"With the information I received at the iMall workshop, I was able to start my own Internet business. My first month I made just a hair over $21,000 and a little over $30,000 my second month. This is a tremendous business! Gene C - Washington."
The promotional cassette features the following success stories.
"Another young lady by the name of Markay, was concerned because she worked full time and was a single mother. By going to the workshop and implementing just one of the methods that we taught her there, she made over $5,000.00 within three weeks. Basically, she did that in about five hours of her real time invested. The thing of it is, we're going to show you how to do exactly the same thing and have exactly the same opportunity when you attend this workshop."
"Another example is Roger Williams. He said he completed the workshop on Saturday and started making money the following Tuesday. He has made over $10,000.00 so far and has only spent about 40 hours doing it. That's about $250.00 an hour. He says 'anyone should do this that is interested in making money either full or part-time and wants to be their own boss.' Listen very closely to what he says now, he said, 'it is very easy and you don't have to have any computer or Internet experience.' Please remember that. You need none. We teach you step by step everything you need to know."
"Finally, Damon Levy said, 'In my first seven months in the business, I made in excess of $100,000.00. The iMall gave me a blueprint, a step by step program on exactly what to do. In my opinion, anybody can do this.'"
Both the direct mail pieces and the promotional cassette urge consumers to attend a free seminar where they can learn more about the iMall Opportunity.
12. The iMall Opportunity seminars feature speakers who enthusiastically describe how quickly the Internet is growing in terms of number of users and commercial activity. The typical speaker observes that many small businesses are eager to capitalize on this growth by establishing a presence on the Internet but do not know how to do it. The speaker tells the seminar attendees that they can help these small businesses and make a substantial amount of money in the process by becoming iMall Consultants. The speaker notes that, in return for a $2,995 fee, iMall Consultants obtain the right to sell 200-word classified advertisements, one-page websites (home pages), and five-page websites on the iMall website.
13. The typical speaker gives several examples, including those set forth above, of the specific level of earnings that current iMall Consultants have supposedly made from selling these advertisements and websites to local businesses and emphasizes that the results achieved by these Consultants could easily be matched by anyone in the audience. The speaker also describes, in detail, how the typical iMall Consultant would go about making sales and how much money he could reasonably expect to earn. For example, the typical speaker explains that, by simply calling up the businesses that are currently advertising in a conventional yellow pages directory, the typical iMall Consultant could reasonably expect to sell at least 10 classified advertisements a day at $75 apiece. Factoring in the $20 wholesale cost of each of these ads, the speaker calculates that this level of sales would produce a profit of $550 per day, $2,750 per week, and $11,000 per month. Through the presentation of several unqualified success stories and various earnings scenarios, the typical seminar speaker represents to prospective purchasers that, by putting as little as five to 10 hours per week into the business, they can reasonably expect to earn between $2,000 and $20,000 per month from the iMall Opportunity Program.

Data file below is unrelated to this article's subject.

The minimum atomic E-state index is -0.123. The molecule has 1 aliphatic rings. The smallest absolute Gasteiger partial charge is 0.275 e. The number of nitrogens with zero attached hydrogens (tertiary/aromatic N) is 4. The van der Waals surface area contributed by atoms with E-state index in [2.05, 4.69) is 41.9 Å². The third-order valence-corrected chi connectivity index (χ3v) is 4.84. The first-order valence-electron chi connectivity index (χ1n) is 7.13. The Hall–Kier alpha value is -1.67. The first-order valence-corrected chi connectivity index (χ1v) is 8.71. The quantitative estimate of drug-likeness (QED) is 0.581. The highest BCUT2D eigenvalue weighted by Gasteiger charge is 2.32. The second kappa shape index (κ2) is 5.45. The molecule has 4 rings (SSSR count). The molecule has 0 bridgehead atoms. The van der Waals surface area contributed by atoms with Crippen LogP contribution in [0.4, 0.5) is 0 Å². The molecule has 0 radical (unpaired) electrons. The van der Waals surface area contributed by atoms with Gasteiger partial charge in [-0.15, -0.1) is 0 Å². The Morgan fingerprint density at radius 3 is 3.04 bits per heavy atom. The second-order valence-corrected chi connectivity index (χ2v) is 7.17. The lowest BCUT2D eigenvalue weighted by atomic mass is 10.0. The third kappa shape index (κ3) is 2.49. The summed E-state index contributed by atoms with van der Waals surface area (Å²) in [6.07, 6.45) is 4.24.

The Internet Yellow Pages Opportunity
14. The defendants began to offer the Internet Yellow Pages Opportunity, for which they charge $2,000, in January 1997. They have sold it primarily through telemarketing.
15. The Internet Yellow Pages Opportunity is very similar conceptually to the iMall Opportunity, the only distinction being that the advertisements sold by Internet Yellow Pages Consultants are slated to appear on the Internet Yellow Pages website contained within the iMall website.
16. As with the iMall Opportunity, earnings claims play a prominent part in the Internet Yellow Pages Opportunity sales pitch. For example, the Internet Yellow Pages salespeople typically represent that an Internet Yellow Pages Consultant who sends out 100 e-mails per week to small business owners could reasonably expect to get an initial response from 10% of the addressees (10 small business owners). The salespeople then state that the Consultant could reasonably expect to sell half of these initial responders (five small business owners) a three month advertising package at the rate of $100 per month, thus generating a weekly gross income of $1,500 and a weekly net income of $1,200. Through the presentation of various earnings scenarios, such as the one set forth above, the Internet Yellow Pages salespeople typically represent that an IYP Consultant working five to 10 hours per week can reasonably expect to make between $2,000 and $5,000 per month from this program.